ESL for Adults at Archuleta County Education Center

By Lynell Wiggers
Special to The SUN

Imagine living in another country and not being able to understand anyone or speak the language.

The loss of self-confidence is particularly difficult for well-educated individuals who are highly respected in their country before relocating. Even if you have considerable formal language training, colloquialisms, accent and culture can still be a barrier to easy communication.

Archuleta County Education Center has the only English as a Second Language (ESL) classes for adults in our county. If you or someone you know would like to improve English language skills, our instructors, Rosalind Marshall and Susan Lawrence, are eager and willing to help.

The need for English as a Second Language (ESL) classes in Archuleta County is particularly high because of our historic ties with Mexico. With federal funding from the Adult Education and Family Literacy Act (AEFLA), passed in 1962, the Colorado Department of Education has allocated funds for Archuleta County Education Center to offer ESL for over 15 years. ESL programs supported by AEFLA must adhere to strict state and federal guidelines, including standardized tests. The system is based on competencies, which encompass more than 300 essential life skills. People need these skills to be successful members of communities and the workforce. Test performance measures improvement in individual’s progress over time.

Although most of the students are native Spanish speakers, we have had students from China, France, Germany and Russia, and a student from the Ukraine is currently enrolled.

The goal for our ESL program is to provide basic instruction in English, emphasizing our customs and culture. Success in the ESL program leads to improved job skills, integration into the local community and a clearer communication with their childrens’ teachers. We have recently incorporated preparation for the citizenship interview, for those students applying for citizenship. This smaller group meets separately before the English classes, and studies history, government, civics and U.S. culture, in English.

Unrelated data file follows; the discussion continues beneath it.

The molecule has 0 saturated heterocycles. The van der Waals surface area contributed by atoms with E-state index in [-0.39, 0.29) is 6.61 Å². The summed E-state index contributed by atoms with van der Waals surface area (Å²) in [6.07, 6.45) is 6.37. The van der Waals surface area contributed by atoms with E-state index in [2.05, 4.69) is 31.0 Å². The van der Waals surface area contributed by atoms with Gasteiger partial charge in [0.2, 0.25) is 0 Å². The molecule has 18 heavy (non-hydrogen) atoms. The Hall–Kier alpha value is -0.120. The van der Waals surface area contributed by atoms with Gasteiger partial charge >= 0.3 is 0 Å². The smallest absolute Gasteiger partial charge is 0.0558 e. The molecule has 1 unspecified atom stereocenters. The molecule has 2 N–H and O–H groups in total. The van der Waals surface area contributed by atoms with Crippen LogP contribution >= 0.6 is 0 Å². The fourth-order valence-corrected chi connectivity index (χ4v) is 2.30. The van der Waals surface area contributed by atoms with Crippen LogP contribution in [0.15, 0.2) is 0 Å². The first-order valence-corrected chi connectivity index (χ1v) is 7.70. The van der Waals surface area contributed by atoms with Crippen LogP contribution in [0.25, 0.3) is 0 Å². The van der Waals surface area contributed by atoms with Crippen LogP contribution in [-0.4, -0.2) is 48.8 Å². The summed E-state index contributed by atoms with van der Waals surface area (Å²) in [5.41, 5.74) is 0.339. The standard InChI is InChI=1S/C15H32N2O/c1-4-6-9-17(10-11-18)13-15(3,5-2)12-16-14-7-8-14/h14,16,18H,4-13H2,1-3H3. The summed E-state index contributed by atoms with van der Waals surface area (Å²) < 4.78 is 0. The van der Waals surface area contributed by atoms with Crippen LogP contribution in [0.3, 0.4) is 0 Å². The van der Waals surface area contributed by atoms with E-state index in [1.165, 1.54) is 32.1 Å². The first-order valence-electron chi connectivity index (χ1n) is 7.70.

Some ESL students have a goal of improving their employability or getting a higher level job, some transfer into our GED program after reaching the higher levels of English, and many want to become more involved with their children’s education. Parent students in the ESL class are great role models for their children, and learning becomes a family goal. Some of our higher-level students have degrees in their native country, and act as mentors for the lower-level students.

We have two levels of instruction this year, basic and intermediate/advanced. Both groups are combined into one large group at the beginning of the class for conversation, then split into level-appropriate lessons. We have highly qualified instructors with years of experience with ESL students. Susan Lawrence is new to our staff this year, coming to us with several years’ experience in teaching English to K-12 non-English speakers. Rosalind Marshall, herself an immigrant from Great Britain, returns for her fourth year of ESL instruction at the Education Center.

If you know someone who needs to learn English as a new language, you can do them and our community a good service by suggesting that they enroll in ESL classes. These classes are offered 5-7 p.m. on Tuesday and Thursday, with free child care provided. There is a $15 annual registration fee, but all other materials and supplies are free.

For more information, visit the website at, where you can register for all classes and pay with PayPal, or come by the Education Center at the corner of 4th and Lewis streets, downtown. You can also call 264-2835.

This story was posted on December 13, 2012.